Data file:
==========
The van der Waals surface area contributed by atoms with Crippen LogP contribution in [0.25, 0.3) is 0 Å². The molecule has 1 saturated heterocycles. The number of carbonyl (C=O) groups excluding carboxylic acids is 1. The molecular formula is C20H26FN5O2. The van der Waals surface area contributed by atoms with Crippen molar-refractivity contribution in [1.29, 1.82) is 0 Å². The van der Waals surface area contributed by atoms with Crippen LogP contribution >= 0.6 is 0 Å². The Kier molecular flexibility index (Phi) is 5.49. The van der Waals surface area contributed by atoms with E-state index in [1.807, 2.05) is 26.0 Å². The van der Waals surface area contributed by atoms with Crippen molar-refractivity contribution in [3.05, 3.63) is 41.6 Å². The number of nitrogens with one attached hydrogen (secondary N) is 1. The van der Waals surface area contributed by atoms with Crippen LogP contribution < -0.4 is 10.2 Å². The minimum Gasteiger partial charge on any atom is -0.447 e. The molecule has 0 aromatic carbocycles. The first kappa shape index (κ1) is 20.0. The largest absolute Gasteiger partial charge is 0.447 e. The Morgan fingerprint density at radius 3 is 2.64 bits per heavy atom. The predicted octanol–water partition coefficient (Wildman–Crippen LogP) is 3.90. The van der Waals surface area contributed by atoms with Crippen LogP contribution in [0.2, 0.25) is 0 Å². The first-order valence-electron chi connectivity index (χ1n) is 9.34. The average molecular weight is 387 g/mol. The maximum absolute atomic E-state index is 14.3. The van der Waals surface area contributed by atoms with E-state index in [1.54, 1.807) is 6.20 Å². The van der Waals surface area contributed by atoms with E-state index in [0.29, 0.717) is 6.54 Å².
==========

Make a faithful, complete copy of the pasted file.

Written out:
The van der Waals surface area contributed by atoms with Crippen LogP contribution in [0.25, 0.3) is 0 Å². The molecule has 1 saturated heterocycles. The number of carbonyl (C=O) groups excluding carboxylic acids is 1. The molecular formula is C20H26FN5O2. The van der Waals surface area contributed by atoms with Crippen molar-refractivity contribution in [1.29, 1.82) is 0 Å². The van der Waals surface area contributed by atoms with Crippen LogP contribution >= 0.6 is 0 Å². The Kier molecular flexibility index (Phi) is 5.49. The van der Waals surface area contributed by atoms with E-state index in [1.807, 2.05) is 26.0 Å². The van der Waals surface area contributed by atoms with Crippen molar-refractivity contribution in [3.05, 3.63) is 41.6 Å². The number of nitrogens with one attached hydrogen (secondary N) is 1. The van der Waals surface area contributed by atoms with Crippen LogP contribution < -0.4 is 10.2 Å². The minimum Gasteiger partial charge on any atom is -0.447 e. The molecule has 0 aromatic carbocycles. The first kappa shape index (κ1) is 20.0. The largest absolute Gasteiger partial charge is 0.447 e. The Morgan fingerprint density at radius 3 is 2.64 bits per heavy atom. The predicted octanol–water partition coefficient (Wildman–Crippen LogP) is 3.90. The van der Waals surface area contributed by atoms with Crippen LogP contribution in [0.2, 0.25) is 0 Å². The first-order valence-electron chi connectivity index (χ1n) is 9.34. The average molecular weight is 387 g/mol. The maximum absolute atomic E-state index is 14.3. The van der Waals surface area contributed by atoms with E-state index in [1.54, 1.807) is 6.20 Å². The van der Waals surface area contributed by atoms with E-state index in [0.29, 0.717) is 6.54 Å².